Once upon a time, Italy or Greece would have resolved these problems the same way as Britain and America are doing now. They’d resort to a bit of inflation and devaluation. Their economies would remain sluggish and inefficient and corrupt, and enough of the population would be content with that for it to continue.

    The trouble is, that’s not the German way. And locked in the euro, devaluation is not an option. So they are faced with forced restructuring. Although that might just be better for the economy in the long run, it’s very painful just now. And crucially, it feels like it’s a foreign solution being imposed by a foreign power.

    It’s this conflict between national and continental interests that lies at the heart of the European problem. Everyone bought into the good times – what are now deemed the ‘peripheral’ countries saw the development grants from Europe, the low interest rates, the property booms that buying into the European project brought them.

    But nobody thought about what they were signing away – ownership of their currency - and what that would mean in the hard times. So now they feel cheated.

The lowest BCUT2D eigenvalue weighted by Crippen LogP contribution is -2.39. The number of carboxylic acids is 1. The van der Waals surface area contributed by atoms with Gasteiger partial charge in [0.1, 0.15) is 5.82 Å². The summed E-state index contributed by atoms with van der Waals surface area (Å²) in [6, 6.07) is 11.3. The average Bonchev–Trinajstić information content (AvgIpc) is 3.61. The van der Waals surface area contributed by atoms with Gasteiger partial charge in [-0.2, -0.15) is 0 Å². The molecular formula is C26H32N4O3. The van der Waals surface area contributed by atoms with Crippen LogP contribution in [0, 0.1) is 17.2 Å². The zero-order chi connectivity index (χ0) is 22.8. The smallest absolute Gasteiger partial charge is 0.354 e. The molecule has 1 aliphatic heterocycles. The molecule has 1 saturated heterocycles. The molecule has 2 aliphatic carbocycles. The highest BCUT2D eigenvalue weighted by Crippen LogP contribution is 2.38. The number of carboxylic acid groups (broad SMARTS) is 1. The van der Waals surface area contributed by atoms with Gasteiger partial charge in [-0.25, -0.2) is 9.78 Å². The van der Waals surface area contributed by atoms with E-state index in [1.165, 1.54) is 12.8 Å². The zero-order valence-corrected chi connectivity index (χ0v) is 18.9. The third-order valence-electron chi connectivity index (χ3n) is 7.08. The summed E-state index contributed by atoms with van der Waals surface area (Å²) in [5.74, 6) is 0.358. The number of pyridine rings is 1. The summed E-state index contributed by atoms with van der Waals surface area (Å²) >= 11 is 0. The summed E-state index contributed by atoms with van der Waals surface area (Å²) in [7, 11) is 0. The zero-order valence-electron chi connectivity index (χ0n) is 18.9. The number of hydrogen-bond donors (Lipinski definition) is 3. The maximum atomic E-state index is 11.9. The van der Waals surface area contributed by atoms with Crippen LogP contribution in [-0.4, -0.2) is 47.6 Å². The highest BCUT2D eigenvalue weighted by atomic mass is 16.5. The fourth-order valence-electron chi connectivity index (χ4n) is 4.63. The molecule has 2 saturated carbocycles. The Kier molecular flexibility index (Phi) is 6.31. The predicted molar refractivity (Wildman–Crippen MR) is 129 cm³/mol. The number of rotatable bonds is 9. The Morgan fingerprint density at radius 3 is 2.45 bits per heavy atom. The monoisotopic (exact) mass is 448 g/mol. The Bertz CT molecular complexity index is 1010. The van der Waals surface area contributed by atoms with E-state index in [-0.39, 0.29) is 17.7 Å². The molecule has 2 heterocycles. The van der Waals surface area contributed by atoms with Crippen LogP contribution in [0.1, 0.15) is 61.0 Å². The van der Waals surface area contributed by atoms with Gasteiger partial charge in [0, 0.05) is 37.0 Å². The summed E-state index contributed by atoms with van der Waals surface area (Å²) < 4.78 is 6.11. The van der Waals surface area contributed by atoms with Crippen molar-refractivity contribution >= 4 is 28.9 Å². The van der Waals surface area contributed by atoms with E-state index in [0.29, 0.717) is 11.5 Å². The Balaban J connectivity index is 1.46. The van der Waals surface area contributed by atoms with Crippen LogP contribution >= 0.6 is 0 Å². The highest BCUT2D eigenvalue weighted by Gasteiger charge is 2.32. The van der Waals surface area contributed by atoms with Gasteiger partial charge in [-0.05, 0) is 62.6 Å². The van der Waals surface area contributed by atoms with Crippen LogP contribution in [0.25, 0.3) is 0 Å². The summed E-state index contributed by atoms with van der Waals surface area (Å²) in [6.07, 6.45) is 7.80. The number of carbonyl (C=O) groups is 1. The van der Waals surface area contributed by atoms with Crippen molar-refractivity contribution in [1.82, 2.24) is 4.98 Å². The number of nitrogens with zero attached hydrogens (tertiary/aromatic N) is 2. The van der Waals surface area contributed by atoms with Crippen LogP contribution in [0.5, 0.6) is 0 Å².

To grasp how sensitive this issue is, just look at Greece. The Greeks are still trying to agree on a ‘unity’ government who will try to push the second bail-out through parliament before elections in February. Technically speaking, everyone is on board with this now that Papandreou is gone.
    [HR][/HR][HR][/HR]But yesterday, opposition leader Antonis Samaras refused to give the rest of the eurozone a written commitment to austerity measures. “There is such a thing as national dignity,” he said. He argued that he has already agreed that the measures need to be passed, so there’s no need for him to sign a bit of paper.
    You can see his point. The Greeks already feel like they’re being put over a barrel. He needs to save face. His country-folk need to save face. It’s a diplomatic minefield. And at some point, if they’re pushed too hard, the Greeks will turn around and tell the rest where to stick the euro.

    Germany doesn’t want to bail out the rest of Europe either